CINCINNATI — While most people will be celebrating the extra hour of sleep this weekend as clocks fall back, some people might be affected by seasonal affective disorder, or SAD.
Changes in our circadian rhythm, the natural way our bodies and minds regulate sleep, can cause our levels of melatonin and seratonin to fluctuate, leaving some people feeling depressed. Throw in a pandemic and isolation, and people might be feeling the worse they have felt in years.
Some of the signs of seasonal depression include daytime fatigue, loss of interest in normal activities and craving foods high in carbohydrates or comfort foods.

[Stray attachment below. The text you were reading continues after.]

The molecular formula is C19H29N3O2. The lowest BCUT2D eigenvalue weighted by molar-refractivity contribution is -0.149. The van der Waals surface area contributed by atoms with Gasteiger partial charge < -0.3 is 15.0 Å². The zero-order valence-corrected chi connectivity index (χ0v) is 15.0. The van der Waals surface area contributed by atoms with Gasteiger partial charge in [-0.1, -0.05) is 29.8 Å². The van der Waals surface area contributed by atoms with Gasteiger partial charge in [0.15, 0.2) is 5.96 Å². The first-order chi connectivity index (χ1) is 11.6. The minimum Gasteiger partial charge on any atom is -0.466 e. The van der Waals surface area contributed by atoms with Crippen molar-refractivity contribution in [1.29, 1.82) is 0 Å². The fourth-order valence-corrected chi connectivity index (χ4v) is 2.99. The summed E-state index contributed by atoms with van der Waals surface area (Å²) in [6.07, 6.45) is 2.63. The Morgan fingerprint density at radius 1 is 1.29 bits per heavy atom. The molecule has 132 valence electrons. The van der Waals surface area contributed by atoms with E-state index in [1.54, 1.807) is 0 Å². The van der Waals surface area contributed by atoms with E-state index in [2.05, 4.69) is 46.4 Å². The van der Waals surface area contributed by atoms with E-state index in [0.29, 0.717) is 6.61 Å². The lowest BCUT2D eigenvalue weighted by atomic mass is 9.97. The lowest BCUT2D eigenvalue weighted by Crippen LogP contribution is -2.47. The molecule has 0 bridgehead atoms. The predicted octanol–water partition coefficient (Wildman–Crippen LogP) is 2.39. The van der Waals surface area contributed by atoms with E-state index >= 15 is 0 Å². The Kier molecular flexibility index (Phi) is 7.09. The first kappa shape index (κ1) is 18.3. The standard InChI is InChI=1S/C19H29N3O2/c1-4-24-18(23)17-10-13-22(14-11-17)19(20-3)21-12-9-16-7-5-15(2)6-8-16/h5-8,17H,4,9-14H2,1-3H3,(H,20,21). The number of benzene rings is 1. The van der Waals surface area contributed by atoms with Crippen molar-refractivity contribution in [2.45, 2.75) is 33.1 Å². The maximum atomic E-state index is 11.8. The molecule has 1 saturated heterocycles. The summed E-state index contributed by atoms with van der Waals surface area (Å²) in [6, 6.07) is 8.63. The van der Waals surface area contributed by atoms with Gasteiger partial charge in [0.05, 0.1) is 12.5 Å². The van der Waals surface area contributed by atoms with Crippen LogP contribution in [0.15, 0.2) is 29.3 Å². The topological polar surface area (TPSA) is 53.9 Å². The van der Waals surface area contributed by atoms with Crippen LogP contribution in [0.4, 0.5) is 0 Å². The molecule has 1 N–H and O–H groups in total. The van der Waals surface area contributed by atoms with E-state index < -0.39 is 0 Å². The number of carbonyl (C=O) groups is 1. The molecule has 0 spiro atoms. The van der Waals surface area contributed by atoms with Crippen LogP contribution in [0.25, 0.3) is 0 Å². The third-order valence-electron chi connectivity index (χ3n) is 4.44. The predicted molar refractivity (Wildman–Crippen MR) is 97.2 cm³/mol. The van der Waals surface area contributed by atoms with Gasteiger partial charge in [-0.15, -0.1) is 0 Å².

Diane Mushaber, a clinical counselor for Tri-Health's employment assistance program, said she has seen a surge in cases of seasonal depression, but she has some tips to help stave off those feelings.
One suggestion is to get some sun. A dose of sunlight can increase Vitamin D production, which helps our seratonin levels.
A change in your environment can also help. And it doesn't have to be a drastic change either.
"Think about opening blinds during the day time," Mushaber said. "Move your desk closer to a window."
But if these feelings become too much, Mushaber said to seek professional help.
"We don't want these symptoms to go unchecked," she said.